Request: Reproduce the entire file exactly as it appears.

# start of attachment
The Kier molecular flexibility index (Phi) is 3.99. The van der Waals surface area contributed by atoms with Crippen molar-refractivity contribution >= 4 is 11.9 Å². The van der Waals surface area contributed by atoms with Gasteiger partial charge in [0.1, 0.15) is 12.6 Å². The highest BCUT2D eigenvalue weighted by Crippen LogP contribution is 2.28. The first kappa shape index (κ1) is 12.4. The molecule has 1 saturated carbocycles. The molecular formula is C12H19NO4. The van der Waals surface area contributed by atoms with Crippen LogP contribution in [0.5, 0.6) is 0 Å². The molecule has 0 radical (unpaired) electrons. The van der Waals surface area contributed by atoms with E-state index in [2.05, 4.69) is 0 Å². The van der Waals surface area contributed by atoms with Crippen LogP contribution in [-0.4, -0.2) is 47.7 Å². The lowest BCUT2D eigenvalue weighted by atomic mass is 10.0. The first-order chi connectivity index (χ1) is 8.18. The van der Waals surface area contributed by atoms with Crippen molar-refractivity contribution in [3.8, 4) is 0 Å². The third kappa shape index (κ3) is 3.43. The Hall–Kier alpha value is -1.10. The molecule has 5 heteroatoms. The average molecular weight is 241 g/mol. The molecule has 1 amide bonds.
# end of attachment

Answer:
The Kier molecular flexibility index (Phi) is 3.99. The van der Waals surface area contributed by atoms with Crippen molar-refractivity contribution >= 4 is 11.9 Å². The van der Waals surface area contributed by atoms with Gasteiger partial charge in [0.1, 0.15) is 12.6 Å². The highest BCUT2D eigenvalue weighted by Crippen LogP contribution is 2.28. The first kappa shape index (κ1) is 12.4. The molecule has 1 saturated carbocycles. The molecular formula is C12H19NO4. The van der Waals surface area contributed by atoms with Crippen LogP contribution in [0.5, 0.6) is 0 Å². The molecule has 0 radical (unpaired) electrons. The van der Waals surface area contributed by atoms with E-state index in [2.05, 4.69) is 0 Å². The van der Waals surface area contributed by atoms with Crippen LogP contribution in [-0.4, -0.2) is 47.7 Å². The lowest BCUT2D eigenvalue weighted by atomic mass is 10.0. The first-order chi connectivity index (χ1) is 8.18. The van der Waals surface area contributed by atoms with Crippen molar-refractivity contribution in [3.8, 4) is 0 Å². The third kappa shape index (κ3) is 3.43. The Hall–Kier alpha value is -1.10. The molecule has 5 heteroatoms. The average molecular weight is 241 g/mol. The molecule has 1 amide bonds.